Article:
Fair Courts E-lert: WI Justice Defends Participation in John Doe Case; Retention Confusion in TN

August 3, 2015

JUDICIAL RECUSAL

WI Justice Defends Decision Not to Recuse in John Doe Case

In a letter released Wednesday, Wisconsin Supreme Court Justice David Prosser explained his decision to participate in the controversial “John Doe” case, in which he voted with the majority of the Court to halt an investigation into alleged illegal coordination in connection with Gov. Walker’s 2011 recall campaign. Justice Prosser rejected a request to recuse himself from the case, despite benefitting in his own narrow 2011 electoral victory from substantial spending by the same groups under investigation. In the Milwaukee Journal Sentinel, Patrick Marley writes that “Prosser wrote that outside spending to help him was ‘very valuable to my campaign’ but did not rise to a level that would require him to step down from the challenge to the investigation of those groups.” Prosser distinguished his circumstances from Caperton v. Massey, where the U.S. Supreme Court found that a litigant’s heavy spending in a judicial campaign required the judge’s recusal as a matter of due process. “Prosser wrote the circumstances were different for him because the spending benefiting him was made four years ago and at the time there was no indication those spending money would wind up with cases before him in the foreseeable future,” said Marley.

STATE JUDICIAL SELECTION

Tennessee Justice’s Retirement Creates Confusion

The approaching retirement of a Tennessee Supreme Court Justice is creating confusion over when a replacement justice would be subject to a public retention vote, reports the Chattanooga Times Free Press. Richard Locker writes that Justice Gary Wade’s retirement one year into an eight year term allows Gov. Bill Haslam to appoint a new justice to the court, but a 2014 amendment to the state’s judicial selection process has created some uncertainty over when that justice would appear on the ballot for a yes/no retention vote — in 2016 or in 2022. “[T]he ratification of Amendment 2 altered the judicial selection process and now opponents say the new wording is vague and confusing regarding the timing of retention elections for appointees filling court vacancies,” explains Locker. The question may not be resolved when Wade steps down on September 8. Laurie Herzog, the governor’s deputy director of communications, said they “anticipate the General Assembly will address the question when they reconvene early next year.”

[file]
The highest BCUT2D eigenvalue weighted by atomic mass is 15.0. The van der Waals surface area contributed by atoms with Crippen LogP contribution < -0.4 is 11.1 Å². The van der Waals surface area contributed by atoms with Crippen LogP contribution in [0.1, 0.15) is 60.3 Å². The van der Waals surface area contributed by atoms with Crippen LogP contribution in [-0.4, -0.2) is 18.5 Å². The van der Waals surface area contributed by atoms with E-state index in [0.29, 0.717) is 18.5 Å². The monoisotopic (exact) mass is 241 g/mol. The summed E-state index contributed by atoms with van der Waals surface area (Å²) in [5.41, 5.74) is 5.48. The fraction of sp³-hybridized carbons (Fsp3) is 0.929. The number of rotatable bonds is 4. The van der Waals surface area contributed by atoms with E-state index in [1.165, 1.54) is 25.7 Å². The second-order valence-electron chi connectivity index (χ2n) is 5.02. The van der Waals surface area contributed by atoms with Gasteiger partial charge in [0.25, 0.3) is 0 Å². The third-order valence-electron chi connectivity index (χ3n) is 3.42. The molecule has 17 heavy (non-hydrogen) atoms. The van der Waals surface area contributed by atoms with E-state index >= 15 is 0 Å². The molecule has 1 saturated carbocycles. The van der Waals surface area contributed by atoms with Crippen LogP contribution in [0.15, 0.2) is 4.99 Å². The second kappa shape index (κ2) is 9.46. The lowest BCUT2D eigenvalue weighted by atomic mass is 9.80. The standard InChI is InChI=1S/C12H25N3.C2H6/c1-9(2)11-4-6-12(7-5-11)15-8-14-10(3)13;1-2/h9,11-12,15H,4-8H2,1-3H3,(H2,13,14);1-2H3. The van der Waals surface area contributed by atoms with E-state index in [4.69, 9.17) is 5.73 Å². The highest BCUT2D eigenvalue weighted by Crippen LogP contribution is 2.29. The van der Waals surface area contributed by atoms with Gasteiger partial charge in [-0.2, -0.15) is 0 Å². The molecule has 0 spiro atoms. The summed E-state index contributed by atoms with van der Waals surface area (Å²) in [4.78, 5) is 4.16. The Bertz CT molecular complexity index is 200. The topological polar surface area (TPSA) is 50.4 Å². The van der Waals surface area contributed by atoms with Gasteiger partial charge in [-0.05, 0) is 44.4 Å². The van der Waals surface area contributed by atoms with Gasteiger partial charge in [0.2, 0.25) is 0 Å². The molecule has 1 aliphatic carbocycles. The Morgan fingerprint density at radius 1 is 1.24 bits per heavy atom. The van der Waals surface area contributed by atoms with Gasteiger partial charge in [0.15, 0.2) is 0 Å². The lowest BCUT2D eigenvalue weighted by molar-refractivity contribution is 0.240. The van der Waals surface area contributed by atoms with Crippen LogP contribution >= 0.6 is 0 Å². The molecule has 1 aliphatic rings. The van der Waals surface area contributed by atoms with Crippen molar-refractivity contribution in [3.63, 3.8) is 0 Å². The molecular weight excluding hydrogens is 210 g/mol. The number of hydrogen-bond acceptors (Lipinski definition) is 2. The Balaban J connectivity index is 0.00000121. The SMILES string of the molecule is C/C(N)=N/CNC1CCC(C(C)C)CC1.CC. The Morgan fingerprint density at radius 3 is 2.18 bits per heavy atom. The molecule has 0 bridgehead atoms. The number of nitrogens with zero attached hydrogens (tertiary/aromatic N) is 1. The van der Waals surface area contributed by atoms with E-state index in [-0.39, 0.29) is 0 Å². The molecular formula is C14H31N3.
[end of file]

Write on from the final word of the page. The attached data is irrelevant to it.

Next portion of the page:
THE U.S. SUPREME COURT

Senate Judiciary Chair: Supreme Court “Is Not Staying Within Its Proper Channel” 

Adding to a chorus of conservative criticism of the U.S. Supreme Court, the chairman of the Senate Judiciary Committee criticized several decisions of the Court’s most recent term on Tuesday, according to Legal Times. Mike Sacks writes that Sen. Chuck Grassley (R - Iowa) said in a floor speech that block voting by the four left-leaning justices “give[s] rise to an appearance that their loyalties are to each other and to their preferred principles and policies, rather than to the Constitution.” Citing the Court’s same-sex marriage and health insurance subsidies decisions, he argued that “The Supreme Court, like a river flooding its banks, is not staying within its proper channel. I strongly encourage all justices of the court to exercise the self-restraint that the Constitution demands and the Framers ultimately anticipated.” Sacks notes that, unlike other politicians critical of the court, Grassley did not suggest any proposals for reform.

Poll: SCOTUS Slightly More Popular but Highly Polarizing 

A Gallup poll taken after the end of the U.S. Supreme Court term finds American public opinion of the Court at the highest level of political polarization in the poll’s 15-year history. The Court’s job approval rating among a sample of all Americans rose marginally to 49%, having begun the term at 46%. Jeffrey M. Jones writes that the overall figures obscure a widening political split. “After a historic Supreme Court session that included rulings on same-sex marriage and the Affordable Care Act, Democrats’ approval of the high court has surged to 76% and Republicans’ approval has plummeted to a record-low 18%,” explains Jones. Previously, the most polarized moment in the poll’s history had been in 2012, after the Supreme Court upheld the constitutionality of the Affordable Care Act’s insurance mandate. “After that decision,” writes Jones, “68% of Democrats and 29% of Republicans approved, a 39-point party gap compared with the current 58-point gap.”